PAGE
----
Swearing off pork

"Swearing off pork" Continued...

Issue: "Realities: 2011-2020," Jan. 15, 2011

Some lawmakers build their reputation on the dollars they bring to their district: The priest speaking at the funeral for Rep. John Murtha, D-Pa., an aggressive earmarker who died last year, eulogized, "The writer of Ecclesiastes could also have written 'a time to make law and a time to change laws, and, yes, a time to earmark.'"

Ending this favor factory would send a strong message, and many of the 63 new House and 6 new Senate Republicans campaigned by declaring war on pet projects. Senate earmark opponents could have enough votes-40-to hold a filibuster against pork-heavy spending bills.

Conservatives want to create a new special oversight panel within the powerful House Appropriations Committee that would focus solely on smoking out waste. New House Speaker John Boehner is proposing to break up the 12 annual spending packages to fund the federal government into additional, even smaller, bills. This would make it easier for lawmakers to scrub pet projects. House Republican leaders have also vowed to schedule weekly floor votes on the winners of an internet survey, called the YouCut program, where citizens vote on programs to kill. Over the last six months of 2010, the YouCut idea received 2 million online votes and allowed the GOP to propose, and House Democrats to ignore, more than $150 billion in cuts.

Is this belt-tightening a promise Republicans can keep? Additional hurdles remain, even within the GOP: Not long after approving the earmark ban, House Republicans made an interesting choice to head the purse-controlling Appropriations Committee. Rep. Harold "Hal" Rogers has earned the nickname "prince of pork" during his 30-plus year congressional career. Since 2008, Rogers has secured $257 million in earmarks, mostly for his Kentucky district. He ranked 10th out of 435 House members for his $99 million haul last year alone. His earmark expertise is so good that he outshone a national legend: Kentucky officials renamed the Daniel Boone Parkway the Hal Rogers Parkway. Now Rogers will be in charge of a committee that disburses annually about $1 trillion in non-entitlement federal dollars.

Tea Party cash fueled many campaigns last year. And ending earmarks is probably one of the top two-along with ending Obamacare-of the movement's priorities. But early signs are foreboding: 38 of the 52 members of last year's congressional Tea Party caucus, formed in July, requested hundreds of earmarks costing a total of more than $1 billion during Fiscal Year 2010, according to Citizens Against Government Waste.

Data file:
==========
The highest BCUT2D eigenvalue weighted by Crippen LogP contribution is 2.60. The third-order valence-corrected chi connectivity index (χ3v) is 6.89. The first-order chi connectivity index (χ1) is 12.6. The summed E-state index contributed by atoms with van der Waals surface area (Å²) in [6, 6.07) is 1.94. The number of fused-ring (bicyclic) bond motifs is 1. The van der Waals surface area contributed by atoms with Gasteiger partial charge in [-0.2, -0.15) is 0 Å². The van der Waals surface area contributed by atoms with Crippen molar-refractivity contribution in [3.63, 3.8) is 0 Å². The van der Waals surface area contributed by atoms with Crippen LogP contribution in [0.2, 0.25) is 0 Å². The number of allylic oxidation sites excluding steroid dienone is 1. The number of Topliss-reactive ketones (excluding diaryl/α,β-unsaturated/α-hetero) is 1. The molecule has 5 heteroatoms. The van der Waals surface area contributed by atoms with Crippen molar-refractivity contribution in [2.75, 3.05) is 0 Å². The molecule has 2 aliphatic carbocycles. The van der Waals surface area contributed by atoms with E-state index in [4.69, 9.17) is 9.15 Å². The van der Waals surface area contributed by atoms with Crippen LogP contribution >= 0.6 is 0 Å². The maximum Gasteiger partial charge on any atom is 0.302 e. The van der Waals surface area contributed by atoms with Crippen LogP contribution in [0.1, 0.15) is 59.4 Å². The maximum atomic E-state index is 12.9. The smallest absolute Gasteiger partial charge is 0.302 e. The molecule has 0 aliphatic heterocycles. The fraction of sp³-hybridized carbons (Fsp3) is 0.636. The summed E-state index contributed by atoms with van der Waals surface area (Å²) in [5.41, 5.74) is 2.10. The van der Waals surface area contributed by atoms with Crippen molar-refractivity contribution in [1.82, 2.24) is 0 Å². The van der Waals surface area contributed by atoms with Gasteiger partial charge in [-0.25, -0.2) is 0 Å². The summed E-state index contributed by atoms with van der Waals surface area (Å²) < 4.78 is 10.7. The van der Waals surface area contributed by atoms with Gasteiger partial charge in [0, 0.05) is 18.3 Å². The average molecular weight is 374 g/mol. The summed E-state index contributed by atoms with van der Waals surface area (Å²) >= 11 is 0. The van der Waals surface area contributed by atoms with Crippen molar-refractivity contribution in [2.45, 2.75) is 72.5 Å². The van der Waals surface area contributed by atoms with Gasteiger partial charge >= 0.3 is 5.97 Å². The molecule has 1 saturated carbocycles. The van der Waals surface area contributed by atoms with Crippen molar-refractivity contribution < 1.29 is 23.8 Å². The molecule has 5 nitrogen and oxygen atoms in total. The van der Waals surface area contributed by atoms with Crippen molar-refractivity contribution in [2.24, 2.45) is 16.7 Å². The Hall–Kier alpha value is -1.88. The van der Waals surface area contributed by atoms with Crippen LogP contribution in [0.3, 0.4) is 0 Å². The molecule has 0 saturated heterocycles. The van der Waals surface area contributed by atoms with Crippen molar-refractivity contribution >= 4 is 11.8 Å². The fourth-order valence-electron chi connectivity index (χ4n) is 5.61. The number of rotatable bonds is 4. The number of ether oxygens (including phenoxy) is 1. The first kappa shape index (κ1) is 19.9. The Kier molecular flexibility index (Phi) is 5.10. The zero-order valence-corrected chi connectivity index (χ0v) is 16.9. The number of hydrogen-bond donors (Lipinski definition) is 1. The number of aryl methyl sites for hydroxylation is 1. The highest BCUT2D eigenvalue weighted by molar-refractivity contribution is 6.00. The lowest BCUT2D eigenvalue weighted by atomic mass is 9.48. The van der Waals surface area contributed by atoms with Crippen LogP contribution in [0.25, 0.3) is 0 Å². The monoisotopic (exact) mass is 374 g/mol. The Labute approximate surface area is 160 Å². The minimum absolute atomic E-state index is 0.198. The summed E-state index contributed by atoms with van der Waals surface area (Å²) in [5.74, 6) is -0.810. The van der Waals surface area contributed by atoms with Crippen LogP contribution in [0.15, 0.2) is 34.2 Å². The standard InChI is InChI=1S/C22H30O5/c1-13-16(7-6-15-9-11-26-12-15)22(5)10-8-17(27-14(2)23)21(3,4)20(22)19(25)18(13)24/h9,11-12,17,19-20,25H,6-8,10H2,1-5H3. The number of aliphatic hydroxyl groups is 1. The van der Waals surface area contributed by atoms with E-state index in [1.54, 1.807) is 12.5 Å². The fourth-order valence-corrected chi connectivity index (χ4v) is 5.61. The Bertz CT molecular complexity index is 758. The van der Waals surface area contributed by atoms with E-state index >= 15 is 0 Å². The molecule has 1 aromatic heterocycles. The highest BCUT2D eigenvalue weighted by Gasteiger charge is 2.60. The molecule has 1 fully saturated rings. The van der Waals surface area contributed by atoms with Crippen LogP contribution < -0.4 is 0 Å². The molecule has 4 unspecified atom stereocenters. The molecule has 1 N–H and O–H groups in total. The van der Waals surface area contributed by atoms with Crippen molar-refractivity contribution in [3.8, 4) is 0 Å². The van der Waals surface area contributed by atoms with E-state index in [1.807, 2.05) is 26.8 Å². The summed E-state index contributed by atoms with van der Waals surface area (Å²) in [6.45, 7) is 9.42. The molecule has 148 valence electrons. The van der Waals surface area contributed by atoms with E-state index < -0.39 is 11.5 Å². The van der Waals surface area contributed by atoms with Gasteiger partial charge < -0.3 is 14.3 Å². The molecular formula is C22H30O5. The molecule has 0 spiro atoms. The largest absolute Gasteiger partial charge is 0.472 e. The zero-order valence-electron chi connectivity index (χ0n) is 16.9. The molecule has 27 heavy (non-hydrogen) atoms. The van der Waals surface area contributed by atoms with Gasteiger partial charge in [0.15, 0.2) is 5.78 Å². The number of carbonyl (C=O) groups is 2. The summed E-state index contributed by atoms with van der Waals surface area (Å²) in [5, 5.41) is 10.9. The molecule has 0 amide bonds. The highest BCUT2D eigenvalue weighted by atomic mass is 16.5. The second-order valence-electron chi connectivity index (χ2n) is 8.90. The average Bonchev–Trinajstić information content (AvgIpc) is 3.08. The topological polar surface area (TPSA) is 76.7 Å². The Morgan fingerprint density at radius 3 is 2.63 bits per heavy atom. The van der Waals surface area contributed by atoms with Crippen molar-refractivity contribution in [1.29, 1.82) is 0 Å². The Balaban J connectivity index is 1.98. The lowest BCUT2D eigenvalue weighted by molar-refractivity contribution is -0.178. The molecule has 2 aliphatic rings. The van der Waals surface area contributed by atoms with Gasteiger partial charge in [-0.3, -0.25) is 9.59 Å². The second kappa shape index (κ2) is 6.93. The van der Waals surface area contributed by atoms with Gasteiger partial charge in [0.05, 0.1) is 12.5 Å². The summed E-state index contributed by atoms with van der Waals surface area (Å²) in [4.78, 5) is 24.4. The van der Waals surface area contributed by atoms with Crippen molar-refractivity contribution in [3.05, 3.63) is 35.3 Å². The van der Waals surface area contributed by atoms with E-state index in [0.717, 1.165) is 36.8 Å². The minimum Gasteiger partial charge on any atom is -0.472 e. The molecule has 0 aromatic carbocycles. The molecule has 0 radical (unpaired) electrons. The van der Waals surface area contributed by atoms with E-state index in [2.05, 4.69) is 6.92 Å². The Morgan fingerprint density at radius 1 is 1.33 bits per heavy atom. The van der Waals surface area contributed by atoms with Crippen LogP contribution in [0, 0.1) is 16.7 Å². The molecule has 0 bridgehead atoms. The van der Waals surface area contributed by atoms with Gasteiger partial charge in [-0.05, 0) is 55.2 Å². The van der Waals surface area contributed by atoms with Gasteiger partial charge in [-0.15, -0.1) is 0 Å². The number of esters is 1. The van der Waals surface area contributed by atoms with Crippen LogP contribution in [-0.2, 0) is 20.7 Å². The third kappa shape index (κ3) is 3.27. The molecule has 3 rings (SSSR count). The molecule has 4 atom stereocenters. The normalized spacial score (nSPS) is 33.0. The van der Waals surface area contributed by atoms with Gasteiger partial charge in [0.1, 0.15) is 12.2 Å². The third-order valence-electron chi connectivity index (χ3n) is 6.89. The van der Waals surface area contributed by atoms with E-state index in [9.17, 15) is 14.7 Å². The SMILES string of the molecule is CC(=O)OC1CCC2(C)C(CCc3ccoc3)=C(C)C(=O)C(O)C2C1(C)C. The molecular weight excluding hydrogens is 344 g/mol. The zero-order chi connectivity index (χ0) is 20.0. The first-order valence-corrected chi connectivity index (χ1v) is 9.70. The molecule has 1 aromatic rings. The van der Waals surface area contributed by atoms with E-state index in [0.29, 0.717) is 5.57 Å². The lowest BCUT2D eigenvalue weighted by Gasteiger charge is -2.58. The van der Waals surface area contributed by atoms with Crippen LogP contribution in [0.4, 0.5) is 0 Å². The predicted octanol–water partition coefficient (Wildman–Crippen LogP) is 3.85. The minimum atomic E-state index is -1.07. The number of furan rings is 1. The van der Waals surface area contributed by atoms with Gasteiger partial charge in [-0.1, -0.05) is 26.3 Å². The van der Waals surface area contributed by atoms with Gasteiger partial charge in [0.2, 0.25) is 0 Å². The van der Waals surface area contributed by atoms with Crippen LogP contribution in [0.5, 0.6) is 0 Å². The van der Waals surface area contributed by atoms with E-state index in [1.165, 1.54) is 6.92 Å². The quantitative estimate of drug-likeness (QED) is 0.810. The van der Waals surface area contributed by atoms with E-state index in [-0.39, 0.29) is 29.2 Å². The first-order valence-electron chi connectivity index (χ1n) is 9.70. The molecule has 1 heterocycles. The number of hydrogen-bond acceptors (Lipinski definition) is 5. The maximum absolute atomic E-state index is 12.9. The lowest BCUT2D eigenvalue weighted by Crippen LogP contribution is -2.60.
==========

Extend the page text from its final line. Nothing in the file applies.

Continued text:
And, coming along just as lawmakers have pledged to cut spending, costly infrastructure bills are due for major updates in the new Congress. This gives lawmakers added temptations to indulge in the favor factory. During their last renewals these bills for highways, water projects, and farms cost a combined half-trillion dollars, providing nearly every lawmaker with a pricey project to boast about back home.

Already some Republicans are backtracking, hinting that certain projects like roadwork should be exempt from the earmark ban. There are whispers that more lawmakers, looking for loopholes, will lean on the executive branch to get their special requests included in the president's annual budget. Items appearing in the budget are not dubbed earmarks. Critics are derisively dubbing the practice letter-marking and phone-marking.

"If any of these guys or gals goes against their pledge, we're going to slam them," said David Williams of Citizens Against Government Waste, a group that has led the campaign against earmarks, naming "porkers of the month" and publishing an annual "Pig Book."

In mid-December, lawmakers tried to get one last hit before going cold turkey with earmarks. During the congressional lame-duck session, the Democratic-controlled Congress proposed a 2,000-page, $1.1 trillion spending bill to fund the government in 2011 that included $8 billion in earmarks. Among the 6,600 earmarks: $3.5 million for termite research in Louisiana, $350,000 for legume research in Idaho, and $1 million for arthropod damage in Nevada. Trying to squeeze in some pork before their self-imposed ban on earmarks kicked in, several Republicans had spending items of their own. McConnell's requests included a $1.5 million wastewater project. Senate Republicans, in the awkward position of fighting their own pork, forced Senate Majority Leader Harry Reid to scuttle the massive bill in favor of a continuing resolution that funds the government until March. But the attempt to pass the bloated bill a mere six weeks after the election shows the power of pork.

"Earmarks," said Coburn, "are like a bad dream that keeps coming back."


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